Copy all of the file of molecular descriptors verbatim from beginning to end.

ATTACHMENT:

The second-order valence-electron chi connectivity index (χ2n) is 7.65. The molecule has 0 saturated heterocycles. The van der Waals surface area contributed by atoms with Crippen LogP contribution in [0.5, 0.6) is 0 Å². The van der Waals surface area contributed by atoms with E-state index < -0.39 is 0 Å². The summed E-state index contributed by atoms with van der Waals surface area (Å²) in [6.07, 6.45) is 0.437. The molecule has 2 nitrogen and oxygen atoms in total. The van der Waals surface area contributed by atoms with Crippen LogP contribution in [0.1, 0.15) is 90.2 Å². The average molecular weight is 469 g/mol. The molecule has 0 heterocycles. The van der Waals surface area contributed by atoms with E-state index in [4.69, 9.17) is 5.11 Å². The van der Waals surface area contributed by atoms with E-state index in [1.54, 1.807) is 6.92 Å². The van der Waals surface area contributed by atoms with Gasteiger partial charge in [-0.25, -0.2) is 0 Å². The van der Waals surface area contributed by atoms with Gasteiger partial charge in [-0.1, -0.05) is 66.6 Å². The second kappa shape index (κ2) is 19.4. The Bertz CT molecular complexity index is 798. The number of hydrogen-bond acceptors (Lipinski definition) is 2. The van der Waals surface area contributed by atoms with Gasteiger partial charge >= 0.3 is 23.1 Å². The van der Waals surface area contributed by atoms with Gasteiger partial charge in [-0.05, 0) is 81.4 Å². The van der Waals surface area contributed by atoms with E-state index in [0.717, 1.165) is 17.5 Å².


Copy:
The second-order valence-electron chi connectivity index (χ2n) is 7.65. The molecule has 0 saturated heterocycles. The van der Waals surface area contributed by atoms with Crippen LogP contribution in [0.5, 0.6) is 0 Å². The van der Waals surface area contributed by atoms with E-state index < -0.39 is 0 Å². The summed E-state index contributed by atoms with van der Waals surface area (Å²) in [6.07, 6.45) is 0.437. The molecule has 2 nitrogen and oxygen atoms in total. The van der Waals surface area contributed by atoms with Crippen LogP contribution in [0.1, 0.15) is 90.2 Å². The average molecular weight is 469 g/mol. The molecule has 0 heterocycles. The van der Waals surface area contributed by atoms with E-state index in [4.69, 9.17) is 5.11 Å². The van der Waals surface area contributed by atoms with E-state index in [1.54, 1.807) is 6.92 Å². The van der Waals surface area contributed by atoms with Gasteiger partial charge in [-0.25, -0.2) is 0 Å². The van der Waals surface area contributed by atoms with Gasteiger partial charge in [-0.1, -0.05) is 66.6 Å². The second kappa shape index (κ2) is 19.4. The Bertz CT molecular complexity index is 798. The number of hydrogen-bond acceptors (Lipinski definition) is 2. The van der Waals surface area contributed by atoms with Gasteiger partial charge >= 0.3 is 23.1 Å². The van der Waals surface area contributed by atoms with Gasteiger partial charge in [-0.05, 0) is 81.4 Å². The van der Waals surface area contributed by atoms with E-state index in [0.717, 1.165) is 17.5 Å².